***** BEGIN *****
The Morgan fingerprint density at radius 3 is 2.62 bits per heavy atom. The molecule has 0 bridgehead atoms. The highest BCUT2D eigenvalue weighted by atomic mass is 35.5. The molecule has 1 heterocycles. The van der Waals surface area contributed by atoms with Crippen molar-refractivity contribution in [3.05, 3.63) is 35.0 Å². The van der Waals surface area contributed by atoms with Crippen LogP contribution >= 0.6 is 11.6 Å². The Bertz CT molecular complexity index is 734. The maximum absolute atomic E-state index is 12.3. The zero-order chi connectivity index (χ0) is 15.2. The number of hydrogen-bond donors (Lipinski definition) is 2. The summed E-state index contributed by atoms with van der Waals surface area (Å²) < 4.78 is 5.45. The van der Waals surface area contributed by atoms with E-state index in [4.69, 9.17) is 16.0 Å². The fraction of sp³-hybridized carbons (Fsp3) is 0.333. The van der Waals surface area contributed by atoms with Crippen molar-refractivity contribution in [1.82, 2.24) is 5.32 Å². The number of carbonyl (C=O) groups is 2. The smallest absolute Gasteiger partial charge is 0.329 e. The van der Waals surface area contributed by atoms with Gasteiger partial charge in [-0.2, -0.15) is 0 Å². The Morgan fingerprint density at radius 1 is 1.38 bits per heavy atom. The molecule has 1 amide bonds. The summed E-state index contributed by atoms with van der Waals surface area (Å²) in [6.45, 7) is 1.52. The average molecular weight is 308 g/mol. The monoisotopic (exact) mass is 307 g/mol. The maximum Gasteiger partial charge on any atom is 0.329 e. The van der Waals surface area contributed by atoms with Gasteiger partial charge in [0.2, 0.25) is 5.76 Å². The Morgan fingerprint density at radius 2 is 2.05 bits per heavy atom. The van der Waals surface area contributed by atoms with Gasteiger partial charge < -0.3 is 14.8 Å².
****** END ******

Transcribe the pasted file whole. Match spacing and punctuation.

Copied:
The Morgan fingerprint density at radius 3 is 2.62 bits per heavy atom. The molecule has 0 bridgehead atoms. The highest BCUT2D eigenvalue weighted by atomic mass is 35.5. The molecule has 1 heterocycles. The van der Waals surface area contributed by atoms with Crippen molar-refractivity contribution in [3.05, 3.63) is 35.0 Å². The van der Waals surface area contributed by atoms with Crippen LogP contribution >= 0.6 is 11.6 Å². The Bertz CT molecular complexity index is 734. The maximum absolute atomic E-state index is 12.3. The zero-order chi connectivity index (χ0) is 15.2. The number of hydrogen-bond donors (Lipinski definition) is 2. The summed E-state index contributed by atoms with van der Waals surface area (Å²) < 4.78 is 5.45. The van der Waals surface area contributed by atoms with E-state index in [4.69, 9.17) is 16.0 Å². The fraction of sp³-hybridized carbons (Fsp3) is 0.333. The van der Waals surface area contributed by atoms with Crippen molar-refractivity contribution in [1.82, 2.24) is 5.32 Å². The number of carbonyl (C=O) groups is 2. The smallest absolute Gasteiger partial charge is 0.329 e. The van der Waals surface area contributed by atoms with Gasteiger partial charge in [-0.2, -0.15) is 0 Å². The Morgan fingerprint density at radius 1 is 1.38 bits per heavy atom. The molecule has 1 amide bonds. The summed E-state index contributed by atoms with van der Waals surface area (Å²) in [6.45, 7) is 1.52. The average molecular weight is 308 g/mol. The monoisotopic (exact) mass is 307 g/mol. The maximum Gasteiger partial charge on any atom is 0.329 e. The van der Waals surface area contributed by atoms with Gasteiger partial charge in [0.2, 0.25) is 5.76 Å². The Morgan fingerprint density at radius 2 is 2.05 bits per heavy atom. The van der Waals surface area contributed by atoms with Gasteiger partial charge < -0.3 is 14.8 Å².